such him Everybody is old who is not young as I love. She was sure to arrive sooner to these children; but though he was not or later at that one with which we now had young he did not seem to me to be old. I so many associations; but I was not think

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ing of that, nor for the moment of Ellen reluctance to come in with me, to talk as or ber faithful (as I was sure he was still) of old. He told me he had a situation in lover at all. A woman with so many chil. an office in Genoa, and that his health dren has always plenty to think of. My was bad. After that fiasco in the Lemind was busy with my own affairs. The vant, I had not much heart for anything; windows were open, and the babble of 1 took the first thing that was offered, the voices outside high-pitched, re- he said, with his old vague smile; “for sounding Italian voices, not like the mur- a man must live — till he dies.”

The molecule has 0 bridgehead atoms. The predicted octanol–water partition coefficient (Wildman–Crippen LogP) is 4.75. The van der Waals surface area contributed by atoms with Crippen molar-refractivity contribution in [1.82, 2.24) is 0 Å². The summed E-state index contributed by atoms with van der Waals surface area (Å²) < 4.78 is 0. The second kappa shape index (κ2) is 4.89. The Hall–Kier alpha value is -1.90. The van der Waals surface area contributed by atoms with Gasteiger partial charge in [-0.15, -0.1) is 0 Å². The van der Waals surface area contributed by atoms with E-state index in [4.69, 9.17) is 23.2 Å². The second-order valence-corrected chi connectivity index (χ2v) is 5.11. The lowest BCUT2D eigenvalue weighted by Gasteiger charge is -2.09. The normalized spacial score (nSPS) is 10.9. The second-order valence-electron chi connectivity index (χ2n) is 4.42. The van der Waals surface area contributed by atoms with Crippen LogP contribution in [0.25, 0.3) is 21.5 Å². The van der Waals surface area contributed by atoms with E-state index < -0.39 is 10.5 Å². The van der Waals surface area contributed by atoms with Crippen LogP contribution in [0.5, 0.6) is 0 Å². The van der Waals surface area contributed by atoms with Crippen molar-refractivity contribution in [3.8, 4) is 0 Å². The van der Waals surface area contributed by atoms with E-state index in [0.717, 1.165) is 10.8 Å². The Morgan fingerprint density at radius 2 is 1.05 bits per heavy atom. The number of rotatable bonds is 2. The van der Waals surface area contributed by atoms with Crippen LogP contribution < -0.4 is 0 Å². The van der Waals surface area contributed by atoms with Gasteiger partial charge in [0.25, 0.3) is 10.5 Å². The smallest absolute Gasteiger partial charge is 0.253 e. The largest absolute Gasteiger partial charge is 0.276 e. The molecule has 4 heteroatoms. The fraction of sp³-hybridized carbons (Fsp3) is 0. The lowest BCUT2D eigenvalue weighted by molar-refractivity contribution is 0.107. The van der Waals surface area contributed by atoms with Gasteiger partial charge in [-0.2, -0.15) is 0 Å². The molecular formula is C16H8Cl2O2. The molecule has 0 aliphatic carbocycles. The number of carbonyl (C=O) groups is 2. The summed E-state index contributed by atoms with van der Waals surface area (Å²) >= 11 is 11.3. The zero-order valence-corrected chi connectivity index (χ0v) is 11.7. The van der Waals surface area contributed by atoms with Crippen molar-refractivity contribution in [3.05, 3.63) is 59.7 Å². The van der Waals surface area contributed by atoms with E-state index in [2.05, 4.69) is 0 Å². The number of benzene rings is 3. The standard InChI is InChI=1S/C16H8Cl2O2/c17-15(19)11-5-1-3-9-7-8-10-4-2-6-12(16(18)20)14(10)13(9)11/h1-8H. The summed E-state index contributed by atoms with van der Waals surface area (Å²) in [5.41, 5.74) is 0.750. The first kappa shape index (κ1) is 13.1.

66 There mur of English came in to us as the must be no question of dying — at your music floated out. All at once, I suddenly age,” I cried. This time his smile almost woke up from my thinking and my family came the length of a momentary laugh. concerns. In the dusk one figure de- He shook his head, but he did not contached itself from among the others with tinue the subject. He was very silent a start and came forward slowly with bent for some time after. Indeed, he said head and languid step. Had he never nothing, except in reply to my questions, heard that song since he heard Ellen break till Chatty left the room, and we were off, choked with tears unshed, and a de-alone. Then all at once, in the middle spair which had never been revealed ? He of something I was saying — “Is she came quite close under the window where married again?” he said. I could see him no longer. I could not “ Married — again !”. see him at all; it was too dark. I divined “It is a foolish question. She was not him. Who could it be but he ? Not like married to me; but it felt much the same; John Ridgway, and yet John; his ghost, we had been as one for so long. There as Chatty had said.